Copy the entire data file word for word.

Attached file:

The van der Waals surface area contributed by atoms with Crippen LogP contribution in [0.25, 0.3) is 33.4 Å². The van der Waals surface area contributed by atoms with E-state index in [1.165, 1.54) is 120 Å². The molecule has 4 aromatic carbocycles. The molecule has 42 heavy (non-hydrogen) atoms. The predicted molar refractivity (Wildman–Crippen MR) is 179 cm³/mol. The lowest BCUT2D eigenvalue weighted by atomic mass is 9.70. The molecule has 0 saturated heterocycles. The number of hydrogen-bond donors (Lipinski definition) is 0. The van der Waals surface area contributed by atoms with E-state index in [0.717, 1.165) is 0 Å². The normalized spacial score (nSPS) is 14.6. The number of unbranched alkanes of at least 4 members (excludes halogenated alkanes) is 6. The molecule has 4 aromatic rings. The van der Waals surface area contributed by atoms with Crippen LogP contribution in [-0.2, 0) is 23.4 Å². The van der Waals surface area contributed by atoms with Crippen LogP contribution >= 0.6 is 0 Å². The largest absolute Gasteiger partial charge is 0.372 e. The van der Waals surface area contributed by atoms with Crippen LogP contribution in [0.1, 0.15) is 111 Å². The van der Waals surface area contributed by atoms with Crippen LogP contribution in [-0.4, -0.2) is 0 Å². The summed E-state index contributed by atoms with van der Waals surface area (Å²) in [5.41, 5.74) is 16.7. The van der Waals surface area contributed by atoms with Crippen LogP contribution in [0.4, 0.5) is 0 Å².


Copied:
The van der Waals surface area contributed by atoms with Crippen LogP contribution in [0.25, 0.3) is 33.4 Å². The van der Waals surface area contributed by atoms with E-state index in [1.165, 1.54) is 120 Å². The molecule has 4 aromatic carbocycles. The molecule has 42 heavy (non-hydrogen) atoms. The predicted molar refractivity (Wildman–Crippen MR) is 179 cm³/mol. The lowest BCUT2D eigenvalue weighted by atomic mass is 9.70. The molecule has 0 saturated heterocycles. The number of hydrogen-bond donors (Lipinski definition) is 0. The van der Waals surface area contributed by atoms with E-state index in [0.717, 1.165) is 0 Å². The normalized spacial score (nSPS) is 14.6. The number of unbranched alkanes of at least 4 members (excludes halogenated alkanes) is 6. The molecule has 4 aromatic rings. The van der Waals surface area contributed by atoms with Crippen LogP contribution in [-0.2, 0) is 23.4 Å². The van der Waals surface area contributed by atoms with Crippen LogP contribution >= 0.6 is 0 Å². The largest absolute Gasteiger partial charge is 0.372 e. The van der Waals surface area contributed by atoms with Crippen LogP contribution in [0.1, 0.15) is 111 Å². The van der Waals surface area contributed by atoms with Crippen LogP contribution in [-0.4, -0.2) is 0 Å². The summed E-state index contributed by atoms with van der Waals surface area (Å²) in [5.41, 5.74) is 16.7. The van der Waals surface area contributed by atoms with Crippen LogP contribution in [0.4, 0.5) is 0 Å².